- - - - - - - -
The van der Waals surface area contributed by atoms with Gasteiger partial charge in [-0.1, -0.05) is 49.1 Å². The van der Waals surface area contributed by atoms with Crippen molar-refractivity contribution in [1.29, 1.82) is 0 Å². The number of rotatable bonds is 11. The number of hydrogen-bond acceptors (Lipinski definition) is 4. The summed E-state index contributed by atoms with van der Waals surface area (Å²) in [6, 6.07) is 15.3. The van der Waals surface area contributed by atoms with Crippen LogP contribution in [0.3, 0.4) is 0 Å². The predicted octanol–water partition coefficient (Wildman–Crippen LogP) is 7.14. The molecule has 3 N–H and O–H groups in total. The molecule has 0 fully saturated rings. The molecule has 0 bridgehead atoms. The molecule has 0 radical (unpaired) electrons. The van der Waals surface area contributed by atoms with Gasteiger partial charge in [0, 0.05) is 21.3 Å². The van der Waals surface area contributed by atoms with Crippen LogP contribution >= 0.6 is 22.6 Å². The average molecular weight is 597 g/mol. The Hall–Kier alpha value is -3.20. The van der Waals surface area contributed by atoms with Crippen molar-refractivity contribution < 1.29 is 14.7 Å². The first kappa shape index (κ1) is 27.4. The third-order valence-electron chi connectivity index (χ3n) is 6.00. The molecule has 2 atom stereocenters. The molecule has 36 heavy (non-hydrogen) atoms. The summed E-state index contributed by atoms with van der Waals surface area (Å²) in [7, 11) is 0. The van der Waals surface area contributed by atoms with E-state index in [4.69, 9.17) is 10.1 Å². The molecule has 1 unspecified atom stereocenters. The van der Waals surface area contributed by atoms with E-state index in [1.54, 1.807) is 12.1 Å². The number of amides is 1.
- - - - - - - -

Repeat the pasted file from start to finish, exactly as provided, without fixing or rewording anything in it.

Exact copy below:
The van der Waals surface area contributed by atoms with Gasteiger partial charge in [-0.1, -0.05) is 49.1 Å². The van der Waals surface area contributed by atoms with Crippen molar-refractivity contribution in [1.29, 1.82) is 0 Å². The number of rotatable bonds is 11. The number of hydrogen-bond acceptors (Lipinski definition) is 4. The summed E-state index contributed by atoms with van der Waals surface area (Å²) in [6, 6.07) is 15.3. The van der Waals surface area contributed by atoms with Crippen LogP contribution in [0.3, 0.4) is 0 Å². The predicted octanol–water partition coefficient (Wildman–Crippen LogP) is 7.14. The molecule has 3 N–H and O–H groups in total. The molecule has 0 fully saturated rings. The molecule has 0 bridgehead atoms. The molecule has 0 radical (unpaired) electrons. The van der Waals surface area contributed by atoms with Gasteiger partial charge in [0, 0.05) is 21.3 Å². The van der Waals surface area contributed by atoms with Crippen LogP contribution >= 0.6 is 22.6 Å². The average molecular weight is 597 g/mol. The Hall–Kier alpha value is -3.20. The van der Waals surface area contributed by atoms with Crippen molar-refractivity contribution < 1.29 is 14.7 Å². The first kappa shape index (κ1) is 27.4. The third-order valence-electron chi connectivity index (χ3n) is 6.00. The molecule has 2 atom stereocenters. The molecule has 36 heavy (non-hydrogen) atoms. The summed E-state index contributed by atoms with van der Waals surface area (Å²) in [7, 11) is 0. The van der Waals surface area contributed by atoms with E-state index in [4.69, 9.17) is 10.1 Å². The molecule has 1 unspecified atom stereocenters. The van der Waals surface area contributed by atoms with E-state index in [1.54, 1.807) is 12.1 Å². The number of amides is 1.